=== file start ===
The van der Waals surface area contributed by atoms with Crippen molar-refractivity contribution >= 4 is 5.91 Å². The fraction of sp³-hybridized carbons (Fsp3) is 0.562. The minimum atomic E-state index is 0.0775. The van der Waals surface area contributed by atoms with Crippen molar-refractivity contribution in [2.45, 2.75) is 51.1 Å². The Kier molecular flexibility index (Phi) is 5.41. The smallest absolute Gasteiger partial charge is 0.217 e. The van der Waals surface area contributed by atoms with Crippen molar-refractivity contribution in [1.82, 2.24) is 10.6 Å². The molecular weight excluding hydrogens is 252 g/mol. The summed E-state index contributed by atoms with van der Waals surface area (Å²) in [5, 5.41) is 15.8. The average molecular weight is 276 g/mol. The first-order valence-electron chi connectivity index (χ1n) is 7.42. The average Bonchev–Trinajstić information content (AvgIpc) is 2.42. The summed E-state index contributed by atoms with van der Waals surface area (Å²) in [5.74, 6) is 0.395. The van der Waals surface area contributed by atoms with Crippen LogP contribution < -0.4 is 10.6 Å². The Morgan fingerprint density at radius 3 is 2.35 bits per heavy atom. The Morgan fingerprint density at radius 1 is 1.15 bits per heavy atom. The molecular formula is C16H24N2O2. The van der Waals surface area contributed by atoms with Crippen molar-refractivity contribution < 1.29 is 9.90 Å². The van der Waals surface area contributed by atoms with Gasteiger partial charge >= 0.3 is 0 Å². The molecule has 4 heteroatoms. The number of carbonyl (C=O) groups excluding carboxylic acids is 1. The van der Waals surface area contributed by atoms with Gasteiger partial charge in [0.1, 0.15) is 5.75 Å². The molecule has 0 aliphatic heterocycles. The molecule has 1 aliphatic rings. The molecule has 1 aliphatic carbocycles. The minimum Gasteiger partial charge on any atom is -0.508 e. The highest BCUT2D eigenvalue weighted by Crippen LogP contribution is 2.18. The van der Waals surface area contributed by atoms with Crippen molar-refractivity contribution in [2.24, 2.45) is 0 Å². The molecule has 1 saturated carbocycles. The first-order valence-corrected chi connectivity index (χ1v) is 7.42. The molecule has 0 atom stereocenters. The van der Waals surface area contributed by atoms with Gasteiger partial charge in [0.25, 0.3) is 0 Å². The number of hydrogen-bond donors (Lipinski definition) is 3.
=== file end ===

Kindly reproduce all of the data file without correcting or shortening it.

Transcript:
The van der Waals surface area contributed by atoms with Crippen molar-refractivity contribution >= 4 is 5.91 Å². The fraction of sp³-hybridized carbons (Fsp3) is 0.562. The minimum atomic E-state index is 0.0775. The van der Waals surface area contributed by atoms with Crippen molar-refractivity contribution in [2.45, 2.75) is 51.1 Å². The Kier molecular flexibility index (Phi) is 5.41. The smallest absolute Gasteiger partial charge is 0.217 e. The van der Waals surface area contributed by atoms with Crippen molar-refractivity contribution in [1.82, 2.24) is 10.6 Å². The molecular weight excluding hydrogens is 252 g/mol. The summed E-state index contributed by atoms with van der Waals surface area (Å²) in [5, 5.41) is 15.8. The average molecular weight is 276 g/mol. The first-order valence-electron chi connectivity index (χ1n) is 7.42. The average Bonchev–Trinajstić information content (AvgIpc) is 2.42. The summed E-state index contributed by atoms with van der Waals surface area (Å²) in [5.74, 6) is 0.395. The van der Waals surface area contributed by atoms with Crippen LogP contribution < -0.4 is 10.6 Å². The Morgan fingerprint density at radius 3 is 2.35 bits per heavy atom. The Morgan fingerprint density at radius 1 is 1.15 bits per heavy atom. The molecular formula is C16H24N2O2. The van der Waals surface area contributed by atoms with Crippen molar-refractivity contribution < 1.29 is 9.90 Å². The van der Waals surface area contributed by atoms with Gasteiger partial charge >= 0.3 is 0 Å². The molecule has 4 heteroatoms. The number of carbonyl (C=O) groups excluding carboxylic acids is 1. The van der Waals surface area contributed by atoms with Gasteiger partial charge in [0.1, 0.15) is 5.75 Å². The molecule has 0 aliphatic heterocycles. The molecule has 1 aliphatic rings. The molecule has 1 aliphatic carbocycles. The minimum Gasteiger partial charge on any atom is -0.508 e. The highest BCUT2D eigenvalue weighted by Crippen LogP contribution is 2.18. The van der Waals surface area contributed by atoms with Crippen molar-refractivity contribution in [2.24, 2.45) is 0 Å². The molecule has 1 saturated carbocycles. The first-order valence-corrected chi connectivity index (χ1v) is 7.42. The molecule has 0 atom stereocenters. The van der Waals surface area contributed by atoms with Gasteiger partial charge in [0.25, 0.3) is 0 Å². The number of hydrogen-bond donors (Lipinski definition) is 3.